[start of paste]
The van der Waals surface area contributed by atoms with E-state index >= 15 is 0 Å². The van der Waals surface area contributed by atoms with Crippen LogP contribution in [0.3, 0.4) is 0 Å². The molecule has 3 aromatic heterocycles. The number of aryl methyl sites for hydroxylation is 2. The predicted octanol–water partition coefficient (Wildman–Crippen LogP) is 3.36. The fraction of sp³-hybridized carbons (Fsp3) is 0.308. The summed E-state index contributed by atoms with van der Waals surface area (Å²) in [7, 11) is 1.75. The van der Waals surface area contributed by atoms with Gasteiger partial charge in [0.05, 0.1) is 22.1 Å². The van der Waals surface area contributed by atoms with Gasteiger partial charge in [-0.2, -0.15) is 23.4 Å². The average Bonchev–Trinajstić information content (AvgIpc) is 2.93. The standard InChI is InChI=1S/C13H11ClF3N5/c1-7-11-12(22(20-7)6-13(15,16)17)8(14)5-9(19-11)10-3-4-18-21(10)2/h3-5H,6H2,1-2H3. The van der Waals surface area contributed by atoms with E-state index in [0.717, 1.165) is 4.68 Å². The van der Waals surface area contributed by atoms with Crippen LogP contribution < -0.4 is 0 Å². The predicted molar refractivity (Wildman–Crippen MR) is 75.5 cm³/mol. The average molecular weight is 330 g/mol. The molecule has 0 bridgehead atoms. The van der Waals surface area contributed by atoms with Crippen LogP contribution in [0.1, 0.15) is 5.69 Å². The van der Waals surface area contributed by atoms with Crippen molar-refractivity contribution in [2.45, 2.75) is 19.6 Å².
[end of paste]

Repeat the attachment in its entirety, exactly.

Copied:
The van der Waals surface area contributed by atoms with E-state index >= 15 is 0 Å². The van der Waals surface area contributed by atoms with Crippen LogP contribution in [0.3, 0.4) is 0 Å². The molecule has 3 aromatic heterocycles. The number of aryl methyl sites for hydroxylation is 2. The predicted octanol–water partition coefficient (Wildman–Crippen LogP) is 3.36. The fraction of sp³-hybridized carbons (Fsp3) is 0.308. The summed E-state index contributed by atoms with van der Waals surface area (Å²) in [7, 11) is 1.75. The van der Waals surface area contributed by atoms with Gasteiger partial charge in [0.05, 0.1) is 22.1 Å². The van der Waals surface area contributed by atoms with Gasteiger partial charge in [-0.2, -0.15) is 23.4 Å². The average Bonchev–Trinajstić information content (AvgIpc) is 2.93. The standard InChI is InChI=1S/C13H11ClF3N5/c1-7-11-12(22(20-7)6-13(15,16)17)8(14)5-9(19-11)10-3-4-18-21(10)2/h3-5H,6H2,1-2H3. The van der Waals surface area contributed by atoms with E-state index in [0.717, 1.165) is 4.68 Å². The van der Waals surface area contributed by atoms with Crippen LogP contribution < -0.4 is 0 Å². The predicted molar refractivity (Wildman–Crippen MR) is 75.5 cm³/mol. The average molecular weight is 330 g/mol. The molecule has 0 bridgehead atoms. The van der Waals surface area contributed by atoms with Crippen LogP contribution in [0.1, 0.15) is 5.69 Å². The van der Waals surface area contributed by atoms with Crippen molar-refractivity contribution in [2.45, 2.75) is 19.6 Å².